11:45

    Lunch & Networking - 75 mins

01:00
  • Are you overwhelmed and/or confused as to which metrics can reveal insights to make fact-based decisions to properly manage your agile software development portfolio.  Join us for a the story of a journey, where we will use the metaphor of “going on a road trip” to explain and demonstrate simple yet effective metrics for agile portfolio management.  As we go on our road trip, we’ll highlight the importance of defining and then using quantitative “roll-up” metrics to enable leadership to make informed strategic decisions without slowing delivery team activities while at the same time providing a foundation for team self-management and autonomy.  We’ll use the road-trip metaphor to depict the challenges that teams and organizations encounter attempting to manage their portfolio without effective portfolio metrics defined.  Think about what driving on a road trip would be like if your car didn’t have a check-engine light or a gas gauge, sound risky???  The good news is: it doesn’t have to be that way, and believe it or not, if you have measurements at the team level creating actionable portfolio-metrics is easier than you think.  As we recommend simple portfolio-level metrics to guide our road trip, we’ll define them, share how to interpret them, discuss the insights they provide, and offer guidance on how to gather or aggregate them from team execution data.  We will also touch on why and how the use of an easy to understand metaphor has aided significantly in creating and sustaining engagement amongst stakeholders for portfolio inception and governance activities.  Participants will leave having learned how to successfully navigate their next enterprise-wide initiative using quantitative data to promote alignment, maximize return on investment, foster engagement and reduce risk - everyone attending will receive a printed guide (worksheet) summarizing recommended metrics for agile portfolio management discussed.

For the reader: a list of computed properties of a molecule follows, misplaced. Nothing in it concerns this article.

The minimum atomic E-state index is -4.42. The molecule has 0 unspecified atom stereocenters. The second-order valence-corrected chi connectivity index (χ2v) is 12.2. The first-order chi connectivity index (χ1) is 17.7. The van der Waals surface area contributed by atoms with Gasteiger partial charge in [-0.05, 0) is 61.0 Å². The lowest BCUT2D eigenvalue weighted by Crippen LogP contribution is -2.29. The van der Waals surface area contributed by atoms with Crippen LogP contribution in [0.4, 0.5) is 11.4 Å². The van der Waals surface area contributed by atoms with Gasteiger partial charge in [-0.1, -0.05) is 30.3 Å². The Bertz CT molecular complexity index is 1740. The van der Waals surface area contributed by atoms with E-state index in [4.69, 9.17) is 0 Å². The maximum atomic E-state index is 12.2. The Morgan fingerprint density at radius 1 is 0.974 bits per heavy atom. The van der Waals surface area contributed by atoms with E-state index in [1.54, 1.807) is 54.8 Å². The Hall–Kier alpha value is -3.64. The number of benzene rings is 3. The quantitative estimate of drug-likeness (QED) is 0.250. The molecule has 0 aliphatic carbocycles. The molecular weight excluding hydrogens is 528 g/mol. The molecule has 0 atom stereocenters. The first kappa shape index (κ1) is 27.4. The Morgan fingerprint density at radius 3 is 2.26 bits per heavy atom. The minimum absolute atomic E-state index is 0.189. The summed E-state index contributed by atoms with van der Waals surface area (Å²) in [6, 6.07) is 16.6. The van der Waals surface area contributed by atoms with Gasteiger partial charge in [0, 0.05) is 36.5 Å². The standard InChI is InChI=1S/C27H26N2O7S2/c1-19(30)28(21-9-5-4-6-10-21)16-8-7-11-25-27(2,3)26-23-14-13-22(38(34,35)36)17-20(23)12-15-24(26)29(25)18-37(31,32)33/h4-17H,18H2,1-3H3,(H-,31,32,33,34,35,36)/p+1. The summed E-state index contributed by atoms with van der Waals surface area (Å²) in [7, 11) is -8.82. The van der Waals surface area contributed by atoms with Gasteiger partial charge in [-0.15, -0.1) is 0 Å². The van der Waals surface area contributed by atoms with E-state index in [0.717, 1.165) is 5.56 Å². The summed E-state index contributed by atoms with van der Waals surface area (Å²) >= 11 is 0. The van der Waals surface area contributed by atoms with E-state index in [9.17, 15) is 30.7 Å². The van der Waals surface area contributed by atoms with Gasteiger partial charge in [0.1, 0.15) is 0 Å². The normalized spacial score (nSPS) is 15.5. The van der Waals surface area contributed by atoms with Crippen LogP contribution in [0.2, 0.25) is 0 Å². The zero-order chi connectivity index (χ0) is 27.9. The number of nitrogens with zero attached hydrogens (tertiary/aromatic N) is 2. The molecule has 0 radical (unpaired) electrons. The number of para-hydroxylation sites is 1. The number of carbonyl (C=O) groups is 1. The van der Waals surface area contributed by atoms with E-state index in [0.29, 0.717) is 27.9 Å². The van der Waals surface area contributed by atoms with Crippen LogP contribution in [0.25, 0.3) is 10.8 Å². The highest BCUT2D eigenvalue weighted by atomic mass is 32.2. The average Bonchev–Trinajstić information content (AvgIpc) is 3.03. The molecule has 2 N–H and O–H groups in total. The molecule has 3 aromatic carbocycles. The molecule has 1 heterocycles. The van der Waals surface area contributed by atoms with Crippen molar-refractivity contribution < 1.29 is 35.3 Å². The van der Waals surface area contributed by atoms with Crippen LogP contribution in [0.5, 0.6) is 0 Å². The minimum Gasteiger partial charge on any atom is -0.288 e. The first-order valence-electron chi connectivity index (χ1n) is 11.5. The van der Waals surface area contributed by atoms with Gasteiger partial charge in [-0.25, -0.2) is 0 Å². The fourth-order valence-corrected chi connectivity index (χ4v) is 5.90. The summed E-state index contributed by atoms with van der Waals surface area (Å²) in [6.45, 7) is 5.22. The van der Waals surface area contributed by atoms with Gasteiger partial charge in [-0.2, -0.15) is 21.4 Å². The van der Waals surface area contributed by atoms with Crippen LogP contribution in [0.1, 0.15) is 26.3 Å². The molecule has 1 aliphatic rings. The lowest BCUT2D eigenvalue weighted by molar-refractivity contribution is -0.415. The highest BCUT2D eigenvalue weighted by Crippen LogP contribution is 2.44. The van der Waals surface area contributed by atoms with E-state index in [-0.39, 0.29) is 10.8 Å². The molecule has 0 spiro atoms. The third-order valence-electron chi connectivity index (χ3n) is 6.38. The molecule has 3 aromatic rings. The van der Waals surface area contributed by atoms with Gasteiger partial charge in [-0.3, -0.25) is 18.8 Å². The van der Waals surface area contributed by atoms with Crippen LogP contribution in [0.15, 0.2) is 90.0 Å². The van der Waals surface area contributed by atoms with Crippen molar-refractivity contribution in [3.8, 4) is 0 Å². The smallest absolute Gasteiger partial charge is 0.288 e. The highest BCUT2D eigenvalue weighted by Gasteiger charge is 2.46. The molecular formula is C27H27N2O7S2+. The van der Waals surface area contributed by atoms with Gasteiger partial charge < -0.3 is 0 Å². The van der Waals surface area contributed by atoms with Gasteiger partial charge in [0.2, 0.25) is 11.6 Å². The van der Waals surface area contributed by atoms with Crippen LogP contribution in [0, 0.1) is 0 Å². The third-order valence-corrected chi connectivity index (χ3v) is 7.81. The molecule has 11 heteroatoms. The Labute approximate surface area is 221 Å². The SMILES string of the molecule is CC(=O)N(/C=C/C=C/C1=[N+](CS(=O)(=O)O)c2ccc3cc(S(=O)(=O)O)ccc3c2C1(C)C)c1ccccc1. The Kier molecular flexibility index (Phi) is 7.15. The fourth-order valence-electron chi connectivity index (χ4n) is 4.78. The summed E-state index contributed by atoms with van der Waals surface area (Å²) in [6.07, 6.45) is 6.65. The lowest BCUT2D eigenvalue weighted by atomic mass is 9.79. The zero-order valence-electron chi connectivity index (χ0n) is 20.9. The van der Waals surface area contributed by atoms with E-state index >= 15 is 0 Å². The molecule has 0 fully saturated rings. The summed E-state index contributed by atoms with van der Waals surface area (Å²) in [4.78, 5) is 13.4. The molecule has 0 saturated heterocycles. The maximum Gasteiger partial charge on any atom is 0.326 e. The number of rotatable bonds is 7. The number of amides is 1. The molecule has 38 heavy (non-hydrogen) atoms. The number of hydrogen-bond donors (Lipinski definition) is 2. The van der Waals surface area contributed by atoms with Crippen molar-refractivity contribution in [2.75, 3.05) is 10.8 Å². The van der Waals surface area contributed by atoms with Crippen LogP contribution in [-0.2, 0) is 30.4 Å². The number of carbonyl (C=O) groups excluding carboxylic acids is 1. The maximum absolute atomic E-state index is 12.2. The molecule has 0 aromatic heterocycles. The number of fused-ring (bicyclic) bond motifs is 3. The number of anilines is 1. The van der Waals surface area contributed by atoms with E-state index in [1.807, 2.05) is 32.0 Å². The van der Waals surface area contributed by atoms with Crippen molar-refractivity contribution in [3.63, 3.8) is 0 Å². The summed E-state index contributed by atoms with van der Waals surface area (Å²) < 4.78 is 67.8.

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    Scott Richardson

    Real World Techniques for Enterprise Agile Transformation

    Gain insights and learn real-world strategies and techniques for leading an enterprise or divisional Agile transformation.  Based on current experiences driving Fannie Mae's enterprise Agile transformation, and drawing upon years of experience leading Agile transformations in multiple divisions at Capital One, Mr. Richardson will share proven methods and approaches for leading a successful Agile transformation.  This session is aimed at senior leaders, executives, and management. 

    Via a dynamic presentation and lively participant dialog, we will cover in depth topics such as:

    • Assessing your organization's strengths and opportunities re: Agile adoption at all levels in the organization
    • Key elements of a successful Agile transformation plan & execution of that plan
    • Engagement strategies for teams, middle management, and executive leadership
    • Techniques for lighting a fire with Agile enterprise-wide
    • The appropriate roles of delivery leaders, Circles of Excellence, User Groups, PMOs, etc.
    • Maintaining Agile discipline in the face of organizational friction
    • Dealing effectively with many varieties of change resistance specific to Agile transformations

    Additionally, we will cover advanced enterprise topics such as:

    • Enterprise investment management and new techniques for an increasingly Agile portfolio
    • Refinements to Procurement approaches to enable Agile
    • Structural elements in large organizations that must be addressed for an Agile transformation to have staying power

     

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    Theron Todd Kelso

    Agile for Good: Creating an Agile community and toolbox for Not for Profits

    All Not for Profits aspire to be effective, nimble, and fun all while changing the world. Agile mindsets and practices can help all nonprofit organizations use technology agile concepts skillfully and confidently to meet community needs and fulfill their missions.